I was on the BPMG site today, specifically the articles launch page, and I noticed that they appear to be using a graphic that is identical to the Bloglines plumber (the page that Bloglines puts up when they are down for maintenance). Who’s copying whom?
BPMG Toronto is kicking off with its inaugural meeting on November 29th, 8:30-11:00am at webMethods‘ downtown Toronto office. You can see all the details and express your interest at the upcoming.org link.
The meeting is free and all are welcome, but you need to RSVP to Jim Baird if you plan to attend.
If you missed BPM 2005 this week in London, you can attend the 3rd Annual Business Process Management Summit later this month in Las Vegas run by IQPC. BPMG is listed as a media partner and is providing only one speaker (according to the brochure), so this is in no way the same as the London event, but looks to have some excellent content as well.
Another funny thing from yesterday at BPM 2005: at a BPM standards panel session that included representatives from BPMI, WfMC, OMG and OASIS, Dave Petraitis from OASIS took great exception to an audience member’s suggestion that a standard could be biased in favour of a particular vendor. C’mon Dave, why do you think that vendors sit on a standards committe? It’s not purely altruistic, and they’re not just there to learn about the standard so that they can incorporate it into future products; they’re there, in part, to attempt to influence the standard to their way of doing things, both to make it easier for them to conform and to provide them with some competitive advantage.
Also heard Martyn Ould speak yesterday afternoon, and went online to buy his book from Amazon with hopes that it will be waiting for me when I get home.
Between the conference, friends, travelling and keeping up with the news from home, no time to blog until now. BPM 2005 is working out to be a very rewarding conference: some great presentations and networking with old friends, new acquaintances and BPM thought leaders who I have only ever met electronically before this week.
One thing from yesterday that I would not have missed: Peter Fingar was to present one of the keynote speeches, but at the last minute was unable to fly over. However, he used Skype to call into the presentation PC (which was connected to the room’s AV system) and give his talk, someone else flipped his slides for him, and with the lights turned low, it was easy to forget that he wasn’t in the room. Kudos to Peter and to Roger Burlton (who played “Vanna White” for him with the slides) for coming up with a creative solution to what could have been a disappointment for all.
More later tonight or tomorrow when I’ve had a chance to digest the three days, but I have to say that this has been a great catalyst for my creative spark, and I’m brimming with ideas. I’ve been thinking about BPM and EA together for quite a while, and have heard several things this week that shows me that others are thinking the same thing.
When I posted about software testing, I never imagined that I would be so blatantly in violation of good testing principles: I added Google ads that were slightly too wide for my right sidebar, and on Internet Explorer, they made the entire sidebar shift to the bottom of the page after all the content. On Firefox, which I use, it looks fine. My only excuse is that it’s been so long since I gave up coding for pure analysis and design that I’ve become lazy about cross-platform testing, which is a pretty poor excuse.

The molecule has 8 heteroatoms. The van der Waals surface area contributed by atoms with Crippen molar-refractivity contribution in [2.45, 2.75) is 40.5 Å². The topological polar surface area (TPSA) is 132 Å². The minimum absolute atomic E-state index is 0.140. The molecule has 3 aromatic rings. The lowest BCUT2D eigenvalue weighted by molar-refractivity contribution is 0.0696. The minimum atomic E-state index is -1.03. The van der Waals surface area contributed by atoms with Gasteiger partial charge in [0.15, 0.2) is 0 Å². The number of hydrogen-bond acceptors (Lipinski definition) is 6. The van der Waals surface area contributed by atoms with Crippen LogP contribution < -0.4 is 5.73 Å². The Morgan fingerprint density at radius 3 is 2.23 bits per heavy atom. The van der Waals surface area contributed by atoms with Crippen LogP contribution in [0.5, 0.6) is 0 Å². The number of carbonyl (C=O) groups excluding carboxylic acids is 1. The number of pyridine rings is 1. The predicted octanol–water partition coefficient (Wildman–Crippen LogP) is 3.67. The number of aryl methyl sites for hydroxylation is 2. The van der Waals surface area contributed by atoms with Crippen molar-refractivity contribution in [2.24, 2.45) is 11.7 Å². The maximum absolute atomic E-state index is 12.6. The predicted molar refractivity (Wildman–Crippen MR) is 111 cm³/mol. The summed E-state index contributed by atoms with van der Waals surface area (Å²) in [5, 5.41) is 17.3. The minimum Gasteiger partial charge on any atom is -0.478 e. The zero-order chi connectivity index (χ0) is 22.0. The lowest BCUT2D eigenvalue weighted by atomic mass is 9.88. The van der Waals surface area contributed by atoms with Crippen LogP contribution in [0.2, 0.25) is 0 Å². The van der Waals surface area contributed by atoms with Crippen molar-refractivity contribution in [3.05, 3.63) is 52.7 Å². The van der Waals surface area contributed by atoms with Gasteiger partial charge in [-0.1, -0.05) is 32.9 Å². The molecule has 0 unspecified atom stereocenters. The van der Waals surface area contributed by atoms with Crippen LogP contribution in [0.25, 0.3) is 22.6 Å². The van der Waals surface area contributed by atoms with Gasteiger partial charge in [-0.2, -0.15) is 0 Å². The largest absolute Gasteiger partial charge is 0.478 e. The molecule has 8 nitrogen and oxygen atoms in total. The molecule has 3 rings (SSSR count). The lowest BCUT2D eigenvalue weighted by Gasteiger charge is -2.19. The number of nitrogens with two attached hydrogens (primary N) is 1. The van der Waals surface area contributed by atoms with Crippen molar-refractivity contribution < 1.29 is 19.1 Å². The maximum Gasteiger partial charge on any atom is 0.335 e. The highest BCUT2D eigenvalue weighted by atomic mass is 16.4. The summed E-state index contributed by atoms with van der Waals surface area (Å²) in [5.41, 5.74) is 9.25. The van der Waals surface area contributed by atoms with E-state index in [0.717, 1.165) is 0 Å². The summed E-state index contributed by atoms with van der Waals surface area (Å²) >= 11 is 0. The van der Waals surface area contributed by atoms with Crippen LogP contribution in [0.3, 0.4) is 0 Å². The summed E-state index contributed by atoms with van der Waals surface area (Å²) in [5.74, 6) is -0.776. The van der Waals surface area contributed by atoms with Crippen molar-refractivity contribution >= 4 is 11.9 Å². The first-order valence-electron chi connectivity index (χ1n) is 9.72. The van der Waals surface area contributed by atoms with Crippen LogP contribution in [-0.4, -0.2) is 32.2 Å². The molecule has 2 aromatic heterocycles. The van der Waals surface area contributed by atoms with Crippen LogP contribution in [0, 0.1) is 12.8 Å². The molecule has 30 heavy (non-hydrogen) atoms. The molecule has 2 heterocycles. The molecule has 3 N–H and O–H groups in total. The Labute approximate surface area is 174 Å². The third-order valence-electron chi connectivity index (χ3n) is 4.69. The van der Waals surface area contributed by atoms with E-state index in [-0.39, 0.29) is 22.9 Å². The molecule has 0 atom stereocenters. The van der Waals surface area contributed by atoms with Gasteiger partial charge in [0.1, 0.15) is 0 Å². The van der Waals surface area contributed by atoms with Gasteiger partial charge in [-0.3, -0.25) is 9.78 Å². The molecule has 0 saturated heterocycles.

Note to self: always test template changes on both Firefox and IE.
My formerly bandwidth-challenged friends now have wireless broadband in the house, so I’m online in London and loving it. More tomorrow after BPM 2005 day 1.
I’m headed for the BPMG conference in London. I’ll try to blog some daily notes about the conference; I’m staying with bandwidth-challenged friends, but there is wireless connectivity at the conference site.
At most conferences, presentation materials are handed out on CD, which is my preferred method of receiving them since my paper filing space is reserved for things that can’t be easily scanned. As an added bonus, BPMG has made most of these materials available online to attendees ahead of time: I can download and review them at my leisure (such as on the flight over), or even print them to take to the conference if I decide not to carry my laptop every day.
If you’re at the conference, look me up.
Looking at the BPMG’s 13th annual conference in London next month, some interesting material at all levels. It appears that this is really the main BPMG conference worldwide, which makes sense because BPMG started in the UK and there is a strong BPM community there. The conference in Las Vegas later in May doesn’t seem to have the breadth of London’s event, and I really don’t want the Vegas immersion experience anyway. Besides which, they have one price for “Industry Professionals” and a higher price for “Vendors/Consultants” — what’s with that? I do consulting for a living (although I hate the word “consultant” because of the high number of IT charlatans who assume that title), but I’m certainly considered an industry professional: would I have to pretend not to be a consultant to get a fair price?
When did 3-day conferences get so expensive? The London 3-day (workshops plus conference) is the equivalent of $C3,200, plus the cost of travel and living… a pretty significant outlay for a small business. The Vegas conference is even more for a day of workshops plus the conference, and increases further by adding evening workshops to top out at over $C5,000. Given that budgets are still tight in many organizations, who can justify attending these?